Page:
Benítez took a tactical risk in putting out a team that was decidedly incapable of playing from behind: a 4-5-1 with a worker bee (Dirk Kuyt) at the top of the formation. When a gasp-inducing Steven Gerrard era gifted Didier Drogba a goal, Benítez had to do adjust early.
It was a set-up that was his best bet: put his best players out, set-up the team to hold Chelsea and find a goal somewhere – almost typical Benítez. That his tactics were undone by his most valuable player may be the bitter, literary irony that underscores Benítez’s exit: his best efforts undone by the club itself, with the onlookers never able to answer the underlying question – is Rafa the right man, right now?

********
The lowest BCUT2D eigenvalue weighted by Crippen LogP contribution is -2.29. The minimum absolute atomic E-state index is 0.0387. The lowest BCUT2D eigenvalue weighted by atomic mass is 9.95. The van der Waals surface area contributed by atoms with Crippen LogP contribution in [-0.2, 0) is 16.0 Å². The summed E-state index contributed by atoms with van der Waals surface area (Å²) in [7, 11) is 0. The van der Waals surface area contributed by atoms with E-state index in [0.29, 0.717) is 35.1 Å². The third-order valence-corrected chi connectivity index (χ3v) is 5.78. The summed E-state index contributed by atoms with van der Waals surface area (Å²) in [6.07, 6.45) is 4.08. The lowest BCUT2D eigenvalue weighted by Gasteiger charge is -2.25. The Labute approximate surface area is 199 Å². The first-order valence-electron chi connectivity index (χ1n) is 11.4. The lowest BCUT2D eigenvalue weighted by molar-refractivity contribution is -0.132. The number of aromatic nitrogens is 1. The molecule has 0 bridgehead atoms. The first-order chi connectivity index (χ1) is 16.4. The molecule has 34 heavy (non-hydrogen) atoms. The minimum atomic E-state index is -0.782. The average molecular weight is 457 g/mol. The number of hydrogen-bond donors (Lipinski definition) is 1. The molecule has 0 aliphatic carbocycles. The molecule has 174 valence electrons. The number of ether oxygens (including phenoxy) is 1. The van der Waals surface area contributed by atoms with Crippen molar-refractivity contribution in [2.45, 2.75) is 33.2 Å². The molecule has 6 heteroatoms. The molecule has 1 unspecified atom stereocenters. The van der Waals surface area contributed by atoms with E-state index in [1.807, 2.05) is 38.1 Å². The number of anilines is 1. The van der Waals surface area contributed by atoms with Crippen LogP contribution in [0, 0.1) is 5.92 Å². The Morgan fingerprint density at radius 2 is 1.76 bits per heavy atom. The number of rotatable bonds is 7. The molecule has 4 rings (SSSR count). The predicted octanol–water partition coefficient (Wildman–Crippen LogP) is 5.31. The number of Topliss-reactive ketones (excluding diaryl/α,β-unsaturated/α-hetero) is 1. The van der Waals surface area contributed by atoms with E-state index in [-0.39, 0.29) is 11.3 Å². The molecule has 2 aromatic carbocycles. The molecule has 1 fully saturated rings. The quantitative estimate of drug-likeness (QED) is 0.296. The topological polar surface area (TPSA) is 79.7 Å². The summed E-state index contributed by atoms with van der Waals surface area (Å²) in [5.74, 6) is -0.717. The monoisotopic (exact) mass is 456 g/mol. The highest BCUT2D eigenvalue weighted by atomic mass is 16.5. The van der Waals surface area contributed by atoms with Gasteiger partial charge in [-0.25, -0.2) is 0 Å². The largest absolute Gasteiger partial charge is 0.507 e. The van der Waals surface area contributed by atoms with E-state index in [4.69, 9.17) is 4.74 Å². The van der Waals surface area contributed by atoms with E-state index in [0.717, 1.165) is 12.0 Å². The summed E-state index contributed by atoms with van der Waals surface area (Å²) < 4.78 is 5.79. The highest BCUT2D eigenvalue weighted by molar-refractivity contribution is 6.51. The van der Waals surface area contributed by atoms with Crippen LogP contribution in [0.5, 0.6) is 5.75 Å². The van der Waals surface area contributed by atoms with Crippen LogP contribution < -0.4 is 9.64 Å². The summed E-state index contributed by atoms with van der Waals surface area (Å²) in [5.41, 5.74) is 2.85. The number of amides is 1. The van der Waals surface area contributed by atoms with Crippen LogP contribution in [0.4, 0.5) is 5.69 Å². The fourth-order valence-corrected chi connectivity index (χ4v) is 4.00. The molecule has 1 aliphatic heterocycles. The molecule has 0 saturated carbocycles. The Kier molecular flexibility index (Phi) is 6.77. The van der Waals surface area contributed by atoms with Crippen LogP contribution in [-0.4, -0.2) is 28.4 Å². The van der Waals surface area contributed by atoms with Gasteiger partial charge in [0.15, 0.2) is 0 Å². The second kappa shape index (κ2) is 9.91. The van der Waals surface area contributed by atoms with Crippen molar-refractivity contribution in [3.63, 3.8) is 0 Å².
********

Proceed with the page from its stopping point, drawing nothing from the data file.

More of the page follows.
The commentators leaned on it at the match’s onset, and it because a more prominent theme after Frank Lampard made it 2-0: Was this Rafa’s last match at Anfield?